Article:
On a hill over the sea, under the canopy of yearning trees, you sink into a weathered bench and let blueness reflect in your eyes infinitely. The hum of an ice cream truck hangs low in the distance, and you note it’s spring, because the ice cream men, just like red-winged blackbirds, only return when the air is balmy and daffodils are drowning the dirt. It’s spring, and is it melodramatic to say you feel like a pale leaf curling into itself among endless harlequin petals, never finding the voice to sing out in golds and scarlets before death, and now you’re left phantomed on the other side? 

Healing, you’re still a stranger to the word. Healing, you kneel in its long-limbed shadow, unsure whether to pray or go to sleep, afraid this will be another god whose altar you abandon because the gold loses its glimmer. Healing, another language your tongue can wear but you can never grow as skin.

A family of sparrows float home across the water. A squirrel digs for dinner under the old sycamore. A little girl giggles as the sky darkens and the first lantern turns candescent. And the waves in the sea, still they grieve, still they stir in you that sorry sinking feeling.


VII. Poem (unfinished)

Sun-haunted waltz, written recently:
whenever I am in contact with happiness, I hear two voices dueling in my head: one small and guilty, telling me I am undeserving; the other luminous and conquering, telling me to shut up and seize it. 


Under the tomb of June, the air of a sun-haunted ballroom

entangles two voices in a waltz, fighting their way home to a throat


One corpse-gray with its lonely heart in clots, shrinks into itself in the other’s arms

and pleads the shadow symphony–to play songs from the wreckage, homely pangs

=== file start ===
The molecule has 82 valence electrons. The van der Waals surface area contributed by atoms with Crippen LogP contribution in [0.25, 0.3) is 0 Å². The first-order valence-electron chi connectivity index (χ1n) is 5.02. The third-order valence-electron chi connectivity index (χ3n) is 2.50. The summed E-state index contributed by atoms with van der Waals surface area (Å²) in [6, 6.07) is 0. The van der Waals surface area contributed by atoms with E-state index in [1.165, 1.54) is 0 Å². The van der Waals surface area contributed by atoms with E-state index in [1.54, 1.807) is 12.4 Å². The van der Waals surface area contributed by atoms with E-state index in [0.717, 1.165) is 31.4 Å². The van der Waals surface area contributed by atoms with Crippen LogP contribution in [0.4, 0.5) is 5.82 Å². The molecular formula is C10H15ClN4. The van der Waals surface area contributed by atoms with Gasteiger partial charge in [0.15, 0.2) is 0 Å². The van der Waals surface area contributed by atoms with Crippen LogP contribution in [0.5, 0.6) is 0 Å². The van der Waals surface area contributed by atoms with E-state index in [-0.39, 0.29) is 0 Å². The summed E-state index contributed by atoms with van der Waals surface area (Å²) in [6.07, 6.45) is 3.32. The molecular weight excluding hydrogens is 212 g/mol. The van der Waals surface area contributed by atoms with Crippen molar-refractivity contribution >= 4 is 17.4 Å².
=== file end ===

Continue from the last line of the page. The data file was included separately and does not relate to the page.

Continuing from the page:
of drowning dawns and self pity, slaughter the summer ever so softly


(I am too ill to lift your light without falling)


The other wider and suffused in fireflies’ glow, envelops the smaller in radical gentleness

and beckons the soldiers hanging from the ceiling–to burn the flags from the old regime,

turn ashes into roaring rain, enter through the eye of the storm,

a stream of heaven cascades


(I have wrestled with the light and wear its blood on my head)

And the rest is to continue in dialogue with each other, culminating in…I’m not sure. 


VIII. Insight: You can be incomplete and still claim yourself

I have noticed, in the collective consciousness of our society, that happiness is almost always positioned behind bars: before freeing it, our hands must be clean, conditions must be met. If we touch it before they are, we will soil and slaughter it. With the knowledge that we are “dirty” in the before stage, it is only natural we may hide from the self—and, based on those conditions, conjure in our mind a “clean,” whole vision of it that may never exist. And we think we are chasing this vision, when we are really chained by it. 

We live solely for the reconciliation of our broken self and the whole self, and in this process we either end up losing ourselves, forgetting ourselves, or have nothing left to give ourselves.

So I say, for a moment at least, lay all your dirtiness, your broken pieces, your wreckage before you, and sit inside it. Not as an act of celebrating, more of honoring them as part of your landscape. Everything that has made you and will stay with you as long as you live. Because nothing ever dies, a quote from Toni Morrison’s Beloved. And while they stay, you can choose to forgive them.

Look: I have written these words—most echoing of incompleteness, most pieces in themselves unfinished—and now look at them without regret, nor repulse. I do not yet love them, but I can say I am fearless before them, and that I have been able to forgive all the broken selves who bled them. And this bravery, I will call it that—the act of simply releasing your breath in front of yourself and recognizing it is yours—is a necessary step before you ascend to self-celebration. Do not skip this step. Stay here, for as long as you need. I’m still here.